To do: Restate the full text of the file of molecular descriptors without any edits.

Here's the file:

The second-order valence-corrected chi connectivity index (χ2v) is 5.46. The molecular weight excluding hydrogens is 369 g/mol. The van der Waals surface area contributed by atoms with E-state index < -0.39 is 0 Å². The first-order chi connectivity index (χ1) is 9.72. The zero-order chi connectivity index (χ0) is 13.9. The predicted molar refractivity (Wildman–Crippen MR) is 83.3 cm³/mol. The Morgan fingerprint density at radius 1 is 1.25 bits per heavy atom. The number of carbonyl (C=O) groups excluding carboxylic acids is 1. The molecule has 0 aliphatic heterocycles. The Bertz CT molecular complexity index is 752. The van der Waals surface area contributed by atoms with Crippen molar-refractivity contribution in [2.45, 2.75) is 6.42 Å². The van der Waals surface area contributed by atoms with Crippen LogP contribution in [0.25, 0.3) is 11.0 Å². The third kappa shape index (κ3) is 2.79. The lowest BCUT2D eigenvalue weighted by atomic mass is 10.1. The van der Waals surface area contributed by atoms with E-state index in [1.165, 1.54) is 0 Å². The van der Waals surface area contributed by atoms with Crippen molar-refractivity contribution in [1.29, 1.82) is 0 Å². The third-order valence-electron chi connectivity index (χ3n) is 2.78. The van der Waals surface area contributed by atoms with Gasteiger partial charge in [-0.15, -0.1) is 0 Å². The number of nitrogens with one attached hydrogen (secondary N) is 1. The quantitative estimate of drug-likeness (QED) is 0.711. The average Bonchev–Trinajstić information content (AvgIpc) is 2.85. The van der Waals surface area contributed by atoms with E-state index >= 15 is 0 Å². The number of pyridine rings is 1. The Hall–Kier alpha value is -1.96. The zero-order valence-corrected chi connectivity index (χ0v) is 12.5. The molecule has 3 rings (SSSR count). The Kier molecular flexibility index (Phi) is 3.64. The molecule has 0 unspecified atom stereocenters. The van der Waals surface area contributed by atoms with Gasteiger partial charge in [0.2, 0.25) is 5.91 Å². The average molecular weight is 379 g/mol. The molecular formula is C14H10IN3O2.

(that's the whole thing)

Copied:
The second-order valence-corrected chi connectivity index (χ2v) is 5.46. The molecular weight excluding hydrogens is 369 g/mol. The van der Waals surface area contributed by atoms with E-state index < -0.39 is 0 Å². The first-order chi connectivity index (χ1) is 9.72. The zero-order chi connectivity index (χ0) is 13.9. The predicted molar refractivity (Wildman–Crippen MR) is 83.3 cm³/mol. The Morgan fingerprint density at radius 1 is 1.25 bits per heavy atom. The number of carbonyl (C=O) groups excluding carboxylic acids is 1. The molecule has 0 aliphatic heterocycles. The Bertz CT molecular complexity index is 752. The van der Waals surface area contributed by atoms with Crippen molar-refractivity contribution in [2.45, 2.75) is 6.42 Å². The van der Waals surface area contributed by atoms with Crippen LogP contribution in [0.25, 0.3) is 11.0 Å². The third kappa shape index (κ3) is 2.79. The lowest BCUT2D eigenvalue weighted by atomic mass is 10.1. The van der Waals surface area contributed by atoms with E-state index in [1.165, 1.54) is 0 Å². The van der Waals surface area contributed by atoms with Crippen molar-refractivity contribution in [1.29, 1.82) is 0 Å². The third-order valence-electron chi connectivity index (χ3n) is 2.78. The van der Waals surface area contributed by atoms with Gasteiger partial charge in [-0.15, -0.1) is 0 Å². The number of nitrogens with one attached hydrogen (secondary N) is 1. The quantitative estimate of drug-likeness (QED) is 0.711. The average Bonchev–Trinajstić information content (AvgIpc) is 2.85. The van der Waals surface area contributed by atoms with E-state index >= 15 is 0 Å². The number of pyridine rings is 1. The Hall–Kier alpha value is -1.96. The zero-order valence-corrected chi connectivity index (χ0v) is 12.5. The molecule has 3 rings (SSSR count). The Kier molecular flexibility index (Phi) is 3.64. The molecule has 0 unspecified atom stereocenters. The van der Waals surface area contributed by atoms with Gasteiger partial charge in [0.2, 0.25) is 5.91 Å². The average molecular weight is 379 g/mol. The molecular formula is C14H10IN3O2.